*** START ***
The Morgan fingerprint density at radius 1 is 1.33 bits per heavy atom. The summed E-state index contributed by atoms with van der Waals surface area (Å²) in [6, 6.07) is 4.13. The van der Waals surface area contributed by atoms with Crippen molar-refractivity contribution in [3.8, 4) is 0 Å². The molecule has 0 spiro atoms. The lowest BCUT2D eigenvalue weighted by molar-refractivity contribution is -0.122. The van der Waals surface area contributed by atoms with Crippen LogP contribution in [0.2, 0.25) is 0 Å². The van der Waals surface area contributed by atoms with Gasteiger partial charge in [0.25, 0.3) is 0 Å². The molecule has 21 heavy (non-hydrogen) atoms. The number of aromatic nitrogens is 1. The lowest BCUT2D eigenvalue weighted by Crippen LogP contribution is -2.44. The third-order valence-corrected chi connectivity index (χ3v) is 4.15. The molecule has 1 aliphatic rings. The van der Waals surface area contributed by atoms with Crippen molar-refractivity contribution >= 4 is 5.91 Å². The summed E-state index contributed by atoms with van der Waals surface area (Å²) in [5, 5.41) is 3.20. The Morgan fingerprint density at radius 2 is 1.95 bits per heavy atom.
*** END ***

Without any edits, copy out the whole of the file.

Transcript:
The Morgan fingerprint density at radius 1 is 1.33 bits per heavy atom. The summed E-state index contributed by atoms with van der Waals surface area (Å²) in [6, 6.07) is 4.13. The van der Waals surface area contributed by atoms with Crippen molar-refractivity contribution in [3.8, 4) is 0 Å². The molecule has 0 spiro atoms. The lowest BCUT2D eigenvalue weighted by molar-refractivity contribution is -0.122. The van der Waals surface area contributed by atoms with Crippen LogP contribution in [0.2, 0.25) is 0 Å². The van der Waals surface area contributed by atoms with Gasteiger partial charge in [0.25, 0.3) is 0 Å². The molecule has 21 heavy (non-hydrogen) atoms. The number of aromatic nitrogens is 1. The lowest BCUT2D eigenvalue weighted by Crippen LogP contribution is -2.44. The third-order valence-corrected chi connectivity index (χ3v) is 4.15. The molecule has 1 aliphatic rings. The van der Waals surface area contributed by atoms with Crippen molar-refractivity contribution >= 4 is 5.91 Å². The summed E-state index contributed by atoms with van der Waals surface area (Å²) in [5, 5.41) is 3.20. The Morgan fingerprint density at radius 2 is 1.95 bits per heavy atom.